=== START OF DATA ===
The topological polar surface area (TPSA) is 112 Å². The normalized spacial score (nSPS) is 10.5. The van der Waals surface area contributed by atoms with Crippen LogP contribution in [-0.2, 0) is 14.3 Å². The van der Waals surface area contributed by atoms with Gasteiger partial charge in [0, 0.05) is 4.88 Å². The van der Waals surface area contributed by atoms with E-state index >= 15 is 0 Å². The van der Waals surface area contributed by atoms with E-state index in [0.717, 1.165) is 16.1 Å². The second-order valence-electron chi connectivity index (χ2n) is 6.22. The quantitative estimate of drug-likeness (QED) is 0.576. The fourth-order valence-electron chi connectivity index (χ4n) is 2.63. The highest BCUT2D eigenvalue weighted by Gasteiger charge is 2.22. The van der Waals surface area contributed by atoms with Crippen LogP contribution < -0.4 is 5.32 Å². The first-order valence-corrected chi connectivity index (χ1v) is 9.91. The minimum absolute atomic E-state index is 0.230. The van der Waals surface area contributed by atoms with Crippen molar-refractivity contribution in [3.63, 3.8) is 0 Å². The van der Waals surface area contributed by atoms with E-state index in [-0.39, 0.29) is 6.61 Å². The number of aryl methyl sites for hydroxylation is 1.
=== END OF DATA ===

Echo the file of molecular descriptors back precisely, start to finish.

The topological polar surface area (TPSA) is 112 Å². The normalized spacial score (nSPS) is 10.5. The van der Waals surface area contributed by atoms with Crippen LogP contribution in [-0.2, 0) is 14.3 Å². The van der Waals surface area contributed by atoms with Gasteiger partial charge in [0, 0.05) is 4.88 Å². The van der Waals surface area contributed by atoms with E-state index >= 15 is 0 Å². The van der Waals surface area contributed by atoms with E-state index in [0.717, 1.165) is 16.1 Å². The second-order valence-electron chi connectivity index (χ2n) is 6.22. The quantitative estimate of drug-likeness (QED) is 0.576. The fourth-order valence-electron chi connectivity index (χ4n) is 2.63. The highest BCUT2D eigenvalue weighted by Gasteiger charge is 2.22. The van der Waals surface area contributed by atoms with Crippen LogP contribution < -0.4 is 5.32 Å². The first-order valence-corrected chi connectivity index (χ1v) is 9.91. The minimum absolute atomic E-state index is 0.230. The van der Waals surface area contributed by atoms with Crippen molar-refractivity contribution in [3.63, 3.8) is 0 Å². The van der Waals surface area contributed by atoms with E-state index in [-0.39, 0.29) is 6.61 Å². The number of aryl methyl sites for hydroxylation is 1.